Fluency Ideologies Amongst Undergraduate Bi- and Multilinguals

Kendall Vanderwouw, Rachel Liu, Julia Tran, Nessa Laxamana, Thalia Rothman

UCLA is an incredibly diverse institution, with over 5,000 international students and 100 nations being represented. It is no surprise, then, that they boast a variety of cultural and linguistic backgrounds. From this wealth of information, we sought to explore fluency ideologies amongst bi- and multilingual undergraduates, aged 18 to 22. Through this course and personal experiences, it’s become evident that the definition of fluency is in constant flux. A largely self-defined term, fluency could encompass everything from native-level repertoire to conversational proficiency. Thus, we aimed to investigate whether linguistic background impacted self-perception of fluency.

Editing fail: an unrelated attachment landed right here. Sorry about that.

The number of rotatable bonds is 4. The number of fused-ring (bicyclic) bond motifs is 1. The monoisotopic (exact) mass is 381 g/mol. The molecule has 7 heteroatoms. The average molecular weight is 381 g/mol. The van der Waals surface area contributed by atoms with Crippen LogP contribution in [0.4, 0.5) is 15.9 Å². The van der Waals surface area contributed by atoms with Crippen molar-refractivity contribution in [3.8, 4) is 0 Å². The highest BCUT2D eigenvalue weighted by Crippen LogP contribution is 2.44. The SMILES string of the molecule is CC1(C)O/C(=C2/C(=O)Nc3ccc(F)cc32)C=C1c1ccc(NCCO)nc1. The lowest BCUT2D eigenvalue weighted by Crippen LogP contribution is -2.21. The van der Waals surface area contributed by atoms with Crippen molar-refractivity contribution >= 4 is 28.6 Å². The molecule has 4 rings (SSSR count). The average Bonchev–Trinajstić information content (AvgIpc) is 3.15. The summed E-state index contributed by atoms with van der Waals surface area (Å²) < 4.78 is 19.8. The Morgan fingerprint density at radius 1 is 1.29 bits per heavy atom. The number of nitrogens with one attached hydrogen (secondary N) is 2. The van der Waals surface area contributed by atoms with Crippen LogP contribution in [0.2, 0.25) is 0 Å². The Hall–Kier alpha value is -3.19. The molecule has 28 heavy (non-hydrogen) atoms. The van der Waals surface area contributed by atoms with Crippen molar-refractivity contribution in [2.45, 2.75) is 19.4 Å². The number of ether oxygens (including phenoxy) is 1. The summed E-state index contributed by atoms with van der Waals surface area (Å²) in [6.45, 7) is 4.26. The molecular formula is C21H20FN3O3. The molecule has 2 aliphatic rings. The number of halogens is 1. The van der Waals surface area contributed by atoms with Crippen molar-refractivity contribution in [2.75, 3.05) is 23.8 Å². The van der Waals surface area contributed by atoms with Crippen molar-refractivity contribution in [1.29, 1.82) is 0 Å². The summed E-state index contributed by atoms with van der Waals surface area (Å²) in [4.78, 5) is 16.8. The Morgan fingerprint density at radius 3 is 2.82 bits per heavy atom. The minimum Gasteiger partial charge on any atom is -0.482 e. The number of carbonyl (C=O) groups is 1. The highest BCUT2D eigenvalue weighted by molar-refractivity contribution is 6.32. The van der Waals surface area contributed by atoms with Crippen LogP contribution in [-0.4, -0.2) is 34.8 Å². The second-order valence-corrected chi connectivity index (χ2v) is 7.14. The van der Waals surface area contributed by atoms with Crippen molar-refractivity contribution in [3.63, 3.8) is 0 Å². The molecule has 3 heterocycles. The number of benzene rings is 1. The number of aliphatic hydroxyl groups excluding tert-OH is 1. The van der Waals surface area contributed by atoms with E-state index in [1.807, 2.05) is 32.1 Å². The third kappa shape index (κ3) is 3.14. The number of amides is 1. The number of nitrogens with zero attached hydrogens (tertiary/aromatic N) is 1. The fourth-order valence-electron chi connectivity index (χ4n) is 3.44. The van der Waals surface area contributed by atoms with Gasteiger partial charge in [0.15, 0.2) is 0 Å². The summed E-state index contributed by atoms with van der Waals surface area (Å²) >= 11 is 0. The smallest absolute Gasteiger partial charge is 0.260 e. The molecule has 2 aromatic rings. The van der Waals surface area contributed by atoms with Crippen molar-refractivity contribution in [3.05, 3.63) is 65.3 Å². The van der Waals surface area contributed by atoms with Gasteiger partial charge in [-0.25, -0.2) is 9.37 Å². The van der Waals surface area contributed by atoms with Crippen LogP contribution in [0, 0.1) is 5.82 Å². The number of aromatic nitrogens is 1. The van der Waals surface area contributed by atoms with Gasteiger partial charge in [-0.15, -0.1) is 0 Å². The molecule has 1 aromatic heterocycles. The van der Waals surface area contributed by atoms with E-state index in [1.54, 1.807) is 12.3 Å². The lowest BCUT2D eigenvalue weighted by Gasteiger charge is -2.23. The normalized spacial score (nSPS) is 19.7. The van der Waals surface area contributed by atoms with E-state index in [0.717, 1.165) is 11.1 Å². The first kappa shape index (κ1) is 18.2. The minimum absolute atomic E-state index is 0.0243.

We engaged in semi-structured interviews with 30 undergraduates to explore this phenomenon and its implications amongst different languages. As we dove deeper, however, we observed little variation in how different languages defined fluency. Rather, most participants revealed similar definitions, centering around, “the ability to express feelings and complex ideas.” Instead, participants expressed a positive relationship between self-perceived fluency and a sense of familial or cultural connection. This finding and others ultimately led us to a new research question that targeted whether an individual’s fluency in a language, upbringing, environment, and cultural background can influence linguistic identity.

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